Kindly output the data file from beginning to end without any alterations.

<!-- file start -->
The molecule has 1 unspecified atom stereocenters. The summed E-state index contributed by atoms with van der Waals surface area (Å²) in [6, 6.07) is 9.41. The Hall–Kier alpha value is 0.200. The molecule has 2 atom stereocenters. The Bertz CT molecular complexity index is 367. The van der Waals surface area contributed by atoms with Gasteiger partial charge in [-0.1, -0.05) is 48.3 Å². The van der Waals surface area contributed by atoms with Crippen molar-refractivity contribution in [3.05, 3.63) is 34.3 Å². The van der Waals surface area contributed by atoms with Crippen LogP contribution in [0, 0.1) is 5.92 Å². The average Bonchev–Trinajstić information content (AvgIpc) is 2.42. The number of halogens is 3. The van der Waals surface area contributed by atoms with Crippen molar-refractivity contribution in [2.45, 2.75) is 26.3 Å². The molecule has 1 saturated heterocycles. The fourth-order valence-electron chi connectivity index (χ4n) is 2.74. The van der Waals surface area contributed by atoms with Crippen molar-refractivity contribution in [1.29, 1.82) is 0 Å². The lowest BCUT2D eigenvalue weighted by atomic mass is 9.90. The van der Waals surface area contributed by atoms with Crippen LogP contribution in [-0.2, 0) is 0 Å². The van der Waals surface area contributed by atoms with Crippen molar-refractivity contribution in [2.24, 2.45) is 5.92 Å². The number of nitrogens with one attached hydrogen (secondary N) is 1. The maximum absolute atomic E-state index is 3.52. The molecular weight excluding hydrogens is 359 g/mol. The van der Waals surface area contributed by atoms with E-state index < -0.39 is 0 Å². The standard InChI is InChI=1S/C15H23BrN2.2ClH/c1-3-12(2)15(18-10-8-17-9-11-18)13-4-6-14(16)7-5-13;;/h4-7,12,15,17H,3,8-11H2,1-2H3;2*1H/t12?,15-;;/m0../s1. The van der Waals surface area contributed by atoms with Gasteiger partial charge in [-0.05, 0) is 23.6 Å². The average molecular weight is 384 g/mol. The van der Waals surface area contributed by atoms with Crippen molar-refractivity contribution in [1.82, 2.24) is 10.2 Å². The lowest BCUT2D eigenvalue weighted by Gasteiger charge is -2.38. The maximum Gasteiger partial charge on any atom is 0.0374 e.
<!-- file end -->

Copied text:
The molecule has 1 unspecified atom stereocenters. The summed E-state index contributed by atoms with van der Waals surface area (Å²) in [6, 6.07) is 9.41. The Hall–Kier alpha value is 0.200. The molecule has 2 atom stereocenters. The Bertz CT molecular complexity index is 367. The van der Waals surface area contributed by atoms with Gasteiger partial charge in [-0.1, -0.05) is 48.3 Å². The van der Waals surface area contributed by atoms with Crippen molar-refractivity contribution in [3.05, 3.63) is 34.3 Å². The van der Waals surface area contributed by atoms with Crippen LogP contribution in [0, 0.1) is 5.92 Å². The average Bonchev–Trinajstić information content (AvgIpc) is 2.42. The number of halogens is 3. The van der Waals surface area contributed by atoms with Crippen molar-refractivity contribution in [2.45, 2.75) is 26.3 Å². The molecule has 1 saturated heterocycles. The fourth-order valence-electron chi connectivity index (χ4n) is 2.74. The van der Waals surface area contributed by atoms with Crippen molar-refractivity contribution in [1.29, 1.82) is 0 Å². The lowest BCUT2D eigenvalue weighted by atomic mass is 9.90. The van der Waals surface area contributed by atoms with Crippen LogP contribution in [-0.2, 0) is 0 Å². The van der Waals surface area contributed by atoms with Crippen molar-refractivity contribution in [2.24, 2.45) is 5.92 Å². The number of nitrogens with one attached hydrogen (secondary N) is 1. The maximum absolute atomic E-state index is 3.52. The molecular weight excluding hydrogens is 359 g/mol. The van der Waals surface area contributed by atoms with E-state index < -0.39 is 0 Å². The standard InChI is InChI=1S/C15H23BrN2.2ClH/c1-3-12(2)15(18-10-8-17-9-11-18)13-4-6-14(16)7-5-13;;/h4-7,12,15,17H,3,8-11H2,1-2H3;2*1H/t12?,15-;;/m0../s1. The van der Waals surface area contributed by atoms with Gasteiger partial charge in [-0.05, 0) is 23.6 Å². The average molecular weight is 384 g/mol. The van der Waals surface area contributed by atoms with Crippen molar-refractivity contribution in [1.82, 2.24) is 10.2 Å². The lowest BCUT2D eigenvalue weighted by Gasteiger charge is -2.38. The maximum Gasteiger partial charge on any atom is 0.0374 e.